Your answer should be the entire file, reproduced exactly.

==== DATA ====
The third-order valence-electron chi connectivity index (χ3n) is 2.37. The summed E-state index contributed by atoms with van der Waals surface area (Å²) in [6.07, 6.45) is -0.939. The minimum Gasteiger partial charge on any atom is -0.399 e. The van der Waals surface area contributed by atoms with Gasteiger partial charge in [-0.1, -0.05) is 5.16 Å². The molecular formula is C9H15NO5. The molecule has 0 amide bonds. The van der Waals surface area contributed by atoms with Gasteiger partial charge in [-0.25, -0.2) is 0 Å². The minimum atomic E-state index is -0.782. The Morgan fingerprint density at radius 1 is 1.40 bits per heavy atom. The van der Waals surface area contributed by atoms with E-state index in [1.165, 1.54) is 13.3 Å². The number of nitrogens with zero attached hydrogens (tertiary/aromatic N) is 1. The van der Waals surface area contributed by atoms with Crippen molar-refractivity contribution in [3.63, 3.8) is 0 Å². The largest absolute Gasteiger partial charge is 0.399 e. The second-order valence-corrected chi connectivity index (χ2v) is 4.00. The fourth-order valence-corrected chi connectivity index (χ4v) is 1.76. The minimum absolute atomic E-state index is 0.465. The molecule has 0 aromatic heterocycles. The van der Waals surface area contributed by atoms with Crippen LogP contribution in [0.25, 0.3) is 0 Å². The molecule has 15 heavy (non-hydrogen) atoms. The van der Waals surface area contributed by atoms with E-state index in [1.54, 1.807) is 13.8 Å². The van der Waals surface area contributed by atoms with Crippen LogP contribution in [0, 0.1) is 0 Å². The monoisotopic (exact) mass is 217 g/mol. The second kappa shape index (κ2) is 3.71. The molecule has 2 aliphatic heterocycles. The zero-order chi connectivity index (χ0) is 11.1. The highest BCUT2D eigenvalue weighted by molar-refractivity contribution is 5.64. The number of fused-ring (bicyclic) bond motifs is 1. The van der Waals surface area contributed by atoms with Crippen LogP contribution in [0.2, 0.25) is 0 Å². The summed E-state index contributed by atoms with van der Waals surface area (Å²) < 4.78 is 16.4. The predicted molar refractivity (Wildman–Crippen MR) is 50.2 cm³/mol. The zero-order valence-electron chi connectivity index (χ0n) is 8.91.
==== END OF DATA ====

The third-order valence-electron chi connectivity index (χ3n) is 2.37. The summed E-state index contributed by atoms with van der Waals surface area (Å²) in [6.07, 6.45) is -0.939. The minimum Gasteiger partial charge on any atom is -0.399 e. The van der Waals surface area contributed by atoms with Gasteiger partial charge in [-0.1, -0.05) is 5.16 Å². The molecular formula is C9H15NO5. The molecule has 0 amide bonds. The van der Waals surface area contributed by atoms with Gasteiger partial charge in [-0.25, -0.2) is 0 Å². The minimum atomic E-state index is -0.782. The Morgan fingerprint density at radius 1 is 1.40 bits per heavy atom. The van der Waals surface area contributed by atoms with E-state index in [1.165, 1.54) is 13.3 Å². The number of nitrogens with zero attached hydrogens (tertiary/aromatic N) is 1. The van der Waals surface area contributed by atoms with Crippen molar-refractivity contribution in [3.63, 3.8) is 0 Å². The largest absolute Gasteiger partial charge is 0.399 e. The second-order valence-corrected chi connectivity index (χ2v) is 4.00. The fourth-order valence-corrected chi connectivity index (χ4v) is 1.76. The minimum absolute atomic E-state index is 0.465. The molecule has 0 aromatic heterocycles. The van der Waals surface area contributed by atoms with Crippen LogP contribution in [0.25, 0.3) is 0 Å². The molecule has 15 heavy (non-hydrogen) atoms. The van der Waals surface area contributed by atoms with E-state index in [1.54, 1.807) is 13.8 Å². The van der Waals surface area contributed by atoms with Crippen LogP contribution in [0, 0.1) is 0 Å². The monoisotopic (exact) mass is 217 g/mol. The second kappa shape index (κ2) is 3.71. The molecule has 2 aliphatic heterocycles. The zero-order chi connectivity index (χ0) is 11.1. The highest BCUT2D eigenvalue weighted by molar-refractivity contribution is 5.64. The number of fused-ring (bicyclic) bond motifs is 1. The van der Waals surface area contributed by atoms with Crippen LogP contribution in [0.2, 0.25) is 0 Å². The summed E-state index contributed by atoms with van der Waals surface area (Å²) < 4.78 is 16.4. The predicted molar refractivity (Wildman–Crippen MR) is 50.2 cm³/mol. The zero-order valence-electron chi connectivity index (χ0n) is 8.91.